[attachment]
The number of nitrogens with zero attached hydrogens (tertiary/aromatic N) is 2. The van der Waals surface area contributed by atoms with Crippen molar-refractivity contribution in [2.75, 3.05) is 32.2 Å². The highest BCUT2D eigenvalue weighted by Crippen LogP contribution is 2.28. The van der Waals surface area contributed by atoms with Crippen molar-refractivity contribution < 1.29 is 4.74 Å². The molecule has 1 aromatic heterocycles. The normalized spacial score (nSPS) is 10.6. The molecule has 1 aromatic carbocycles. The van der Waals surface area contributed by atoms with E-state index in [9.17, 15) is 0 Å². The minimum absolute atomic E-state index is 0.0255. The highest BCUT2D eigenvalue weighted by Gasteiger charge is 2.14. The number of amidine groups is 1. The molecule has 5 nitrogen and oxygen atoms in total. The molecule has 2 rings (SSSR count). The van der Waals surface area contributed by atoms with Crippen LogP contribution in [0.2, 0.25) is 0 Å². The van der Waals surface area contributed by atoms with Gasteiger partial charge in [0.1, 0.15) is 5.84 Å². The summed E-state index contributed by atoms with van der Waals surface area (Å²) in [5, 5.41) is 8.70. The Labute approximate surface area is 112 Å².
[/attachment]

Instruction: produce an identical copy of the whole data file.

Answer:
The number of nitrogens with zero attached hydrogens (tertiary/aromatic N) is 2. The van der Waals surface area contributed by atoms with Crippen molar-refractivity contribution in [2.75, 3.05) is 32.2 Å². The highest BCUT2D eigenvalue weighted by Crippen LogP contribution is 2.28. The van der Waals surface area contributed by atoms with Crippen molar-refractivity contribution < 1.29 is 4.74 Å². The molecule has 1 aromatic heterocycles. The normalized spacial score (nSPS) is 10.6. The molecule has 1 aromatic carbocycles. The van der Waals surface area contributed by atoms with E-state index in [9.17, 15) is 0 Å². The minimum absolute atomic E-state index is 0.0255. The highest BCUT2D eigenvalue weighted by Gasteiger charge is 2.14. The number of amidine groups is 1. The molecule has 5 nitrogen and oxygen atoms in total. The molecule has 2 rings (SSSR count). The van der Waals surface area contributed by atoms with Crippen LogP contribution in [0.2, 0.25) is 0 Å². The van der Waals surface area contributed by atoms with Gasteiger partial charge in [0.1, 0.15) is 5.84 Å². The summed E-state index contributed by atoms with van der Waals surface area (Å²) in [5, 5.41) is 8.70. The Labute approximate surface area is 112 Å².